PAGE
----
Astilbe 'Professor ven der wielen' a lovely white variety

Astilbe 'Professor ven der wielen'

Astilbe 'Fanal'

Astilbe 'Fanal'

Astilbes on mass at the national collection Holehird Gardens

The national collection Holehird Gardens

How to grow Astilbe

Astilbes are a group of plants which will tolerate semi shade and so are useful for those parts of the garden which do not have the benefit of much sun. Astilbes prefer damp or moist soil, and are suitable for waterside or semi bog planting as long as the ground is not waterlogged.  Growing requirements for Astilbes are simple;  a semi shaded place in soil which tends to be damp and does not dry out and in these conditions Astilbes are easy and unfussy plants.  Astilbe are suitable for all soil types, including acid soils, the only exception is dry soil. 

Astilbe are a plant which like shade and thrive best in moist / damp shade.  Astilbe will tolerate drier soil as long as it is still shady. Astilbe are tolerant of poor conditions and will grow in exposed areas.

Astilbes are grown for their lovely fluffy plume like panicles 18-35cms long which are either red, pink, purple or white. Astilbe range in size between, from the very small 8cm A.glaberrima var.saxatillis to the giant variety 2m A.chinensis var. davidii. Most however are between 15-25cms up to 80-130cms depending on the species and variety, and flower between late June and August. If you want an Astilbe for a specific part of the border, tall or medium, it's necessary to check the label for the plant description as Astilbes vary in size.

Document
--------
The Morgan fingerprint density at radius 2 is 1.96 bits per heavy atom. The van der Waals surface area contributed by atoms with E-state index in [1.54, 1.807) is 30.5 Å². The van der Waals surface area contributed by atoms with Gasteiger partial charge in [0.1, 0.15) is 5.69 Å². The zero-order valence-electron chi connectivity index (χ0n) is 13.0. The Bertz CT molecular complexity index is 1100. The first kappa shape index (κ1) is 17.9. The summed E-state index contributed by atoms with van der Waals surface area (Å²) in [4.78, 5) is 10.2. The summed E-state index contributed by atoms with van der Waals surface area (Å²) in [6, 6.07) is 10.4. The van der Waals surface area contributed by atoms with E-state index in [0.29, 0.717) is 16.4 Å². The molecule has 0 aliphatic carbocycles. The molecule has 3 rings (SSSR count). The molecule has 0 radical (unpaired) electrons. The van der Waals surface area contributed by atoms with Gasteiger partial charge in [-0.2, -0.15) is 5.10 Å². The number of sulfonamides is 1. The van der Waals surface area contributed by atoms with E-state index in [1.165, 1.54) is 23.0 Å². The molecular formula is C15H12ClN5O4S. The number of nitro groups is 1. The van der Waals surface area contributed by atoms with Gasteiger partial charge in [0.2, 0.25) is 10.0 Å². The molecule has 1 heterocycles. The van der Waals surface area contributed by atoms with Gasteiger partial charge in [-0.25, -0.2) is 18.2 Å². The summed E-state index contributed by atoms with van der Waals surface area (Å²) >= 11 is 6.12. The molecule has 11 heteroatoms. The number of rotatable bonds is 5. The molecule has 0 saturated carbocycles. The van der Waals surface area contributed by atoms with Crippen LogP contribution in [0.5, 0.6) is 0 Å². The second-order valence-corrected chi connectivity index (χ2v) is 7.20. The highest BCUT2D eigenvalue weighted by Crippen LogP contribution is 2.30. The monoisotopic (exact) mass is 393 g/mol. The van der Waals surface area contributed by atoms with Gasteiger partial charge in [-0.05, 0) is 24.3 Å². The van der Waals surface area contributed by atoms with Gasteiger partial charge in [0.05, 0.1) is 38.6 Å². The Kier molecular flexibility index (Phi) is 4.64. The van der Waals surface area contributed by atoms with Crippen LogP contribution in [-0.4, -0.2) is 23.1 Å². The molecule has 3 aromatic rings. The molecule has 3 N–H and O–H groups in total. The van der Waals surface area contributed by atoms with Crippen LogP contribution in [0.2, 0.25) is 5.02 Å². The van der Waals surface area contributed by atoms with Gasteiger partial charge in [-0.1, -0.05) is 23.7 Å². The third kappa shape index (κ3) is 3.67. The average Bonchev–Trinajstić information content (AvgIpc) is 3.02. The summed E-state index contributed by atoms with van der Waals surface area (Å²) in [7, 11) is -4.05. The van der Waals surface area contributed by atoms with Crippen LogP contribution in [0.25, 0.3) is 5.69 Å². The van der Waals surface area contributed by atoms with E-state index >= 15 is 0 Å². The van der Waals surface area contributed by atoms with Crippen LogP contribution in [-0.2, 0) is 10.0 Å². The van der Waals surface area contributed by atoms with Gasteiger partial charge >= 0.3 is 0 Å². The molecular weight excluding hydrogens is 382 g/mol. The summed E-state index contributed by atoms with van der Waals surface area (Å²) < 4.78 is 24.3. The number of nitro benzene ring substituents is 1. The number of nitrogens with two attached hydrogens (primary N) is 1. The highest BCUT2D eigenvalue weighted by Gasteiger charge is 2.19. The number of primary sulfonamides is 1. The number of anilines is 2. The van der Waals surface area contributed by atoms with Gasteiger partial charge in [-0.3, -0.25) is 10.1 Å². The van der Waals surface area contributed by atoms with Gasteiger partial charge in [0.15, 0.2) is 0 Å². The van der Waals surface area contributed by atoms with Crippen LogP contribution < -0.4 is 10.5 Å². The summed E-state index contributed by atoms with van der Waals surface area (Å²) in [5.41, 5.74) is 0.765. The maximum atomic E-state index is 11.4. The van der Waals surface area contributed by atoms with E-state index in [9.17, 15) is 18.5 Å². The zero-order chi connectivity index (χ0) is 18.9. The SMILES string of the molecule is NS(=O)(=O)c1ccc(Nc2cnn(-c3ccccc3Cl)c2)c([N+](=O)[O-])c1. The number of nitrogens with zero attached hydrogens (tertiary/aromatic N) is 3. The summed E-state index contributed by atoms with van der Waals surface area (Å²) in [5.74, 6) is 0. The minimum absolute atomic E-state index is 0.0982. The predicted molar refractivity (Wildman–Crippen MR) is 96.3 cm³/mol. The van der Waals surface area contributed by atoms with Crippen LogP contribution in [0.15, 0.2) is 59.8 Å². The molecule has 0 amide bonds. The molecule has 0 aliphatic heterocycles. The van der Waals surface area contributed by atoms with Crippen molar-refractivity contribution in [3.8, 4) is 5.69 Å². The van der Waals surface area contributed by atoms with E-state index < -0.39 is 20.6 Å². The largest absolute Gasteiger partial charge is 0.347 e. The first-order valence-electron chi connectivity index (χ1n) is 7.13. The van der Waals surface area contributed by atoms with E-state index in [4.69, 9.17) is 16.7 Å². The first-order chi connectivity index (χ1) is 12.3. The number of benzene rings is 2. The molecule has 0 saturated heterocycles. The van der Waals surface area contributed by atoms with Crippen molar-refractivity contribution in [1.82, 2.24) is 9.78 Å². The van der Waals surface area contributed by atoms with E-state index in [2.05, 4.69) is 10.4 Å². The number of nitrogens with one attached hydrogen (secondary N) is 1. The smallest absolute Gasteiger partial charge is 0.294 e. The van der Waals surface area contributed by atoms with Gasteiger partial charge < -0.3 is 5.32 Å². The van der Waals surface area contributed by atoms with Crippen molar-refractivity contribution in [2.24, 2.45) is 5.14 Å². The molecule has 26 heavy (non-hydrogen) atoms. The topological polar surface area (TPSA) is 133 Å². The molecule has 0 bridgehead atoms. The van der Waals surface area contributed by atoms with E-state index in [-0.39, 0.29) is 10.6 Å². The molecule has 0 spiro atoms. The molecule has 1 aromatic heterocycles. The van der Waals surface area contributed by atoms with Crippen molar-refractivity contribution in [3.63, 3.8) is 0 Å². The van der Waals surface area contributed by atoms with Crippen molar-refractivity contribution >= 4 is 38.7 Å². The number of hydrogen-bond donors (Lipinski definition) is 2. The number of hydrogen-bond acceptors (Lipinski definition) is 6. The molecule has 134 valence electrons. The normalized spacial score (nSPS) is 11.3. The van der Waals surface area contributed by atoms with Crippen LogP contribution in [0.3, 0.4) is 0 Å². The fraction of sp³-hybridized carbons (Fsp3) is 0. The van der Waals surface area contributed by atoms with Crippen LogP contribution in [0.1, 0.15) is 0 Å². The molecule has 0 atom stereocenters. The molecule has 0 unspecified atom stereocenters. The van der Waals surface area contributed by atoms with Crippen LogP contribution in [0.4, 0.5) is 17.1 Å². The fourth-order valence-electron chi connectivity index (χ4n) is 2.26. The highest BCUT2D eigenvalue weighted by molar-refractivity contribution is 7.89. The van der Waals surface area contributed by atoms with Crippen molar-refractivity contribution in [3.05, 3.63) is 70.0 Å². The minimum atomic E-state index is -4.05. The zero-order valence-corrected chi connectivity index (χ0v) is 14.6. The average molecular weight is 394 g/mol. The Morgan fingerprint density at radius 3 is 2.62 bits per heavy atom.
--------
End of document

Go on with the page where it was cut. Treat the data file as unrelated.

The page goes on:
A benefit of growing Astilbe  is that they are fully hardy and perennial, which means they do come back reliably each year to provide colour in the garden and are good value for money. If your Astilbe is looking less good, not flowering as well and it has been established for a few years, it is best to divide it which should improve it. 

Astilbes are easy to grow and need little maintenance other than to be trimmed back in the early spring ready for the new growth and periodically divided.

When planting Astilbe they look good both as single plants, images above and growing in clumps. The foliage is attractive, feathered and delicate. It is easy easy to under rate Astilbe, a modest plant, but very attractive flowers and foliage. Best of all, Astilbe are adaptable and make good companion plants for many common garden plants, and look well with Hostas, ferns and grasses  and look good combined with these plants alongside a stream or pond - see illustrated in planting ideas for damp shade which shows just how lovely this combination is along side a pond.

If you are interested in seeing Astilbes and on holiday in the Lake District in July, Holehird Gardens houses the national collection which is well worth a visit.

Recommended varities of Astilbe

When selecting Astilbe for your garden those varieties which have the RHS  award of garden merit are well worth looking at. Astilbe 'Fanal' (× arendsii) (image above centre) is a strong red colour with fluffy plumes growing up to .45m ; also with RHS award is A.  'Brautschleier' (× arendsii) a white variety, slightly taller .6m and Achinensis var. taquetii 'Superba' a delicate mauvy pink shade and taller at 1m. Astilbe are very hardy down to H7 under the new RHS frost hardy classification

A very similar plant, which also tolerates shade and likes damp conditions is Aruncus. It is summer flowering, easy to grow, and looks very similar except it is a larger plant and only has white flowers. Aruncus is suitable if you are looking for the same effect, fluffy flower heads but on a larger scale. Astilbes tend to grow up to around 60cms  compared with Aruncus which grow up to 1.5-2.5m  The flowers are slightly different as the image below illustrates. In other respects it's growing requirements are very similar and will thrive in damp shade.

Aruncus which is very similar to Astilbe

Aruncus dioicus 'Kneiffii'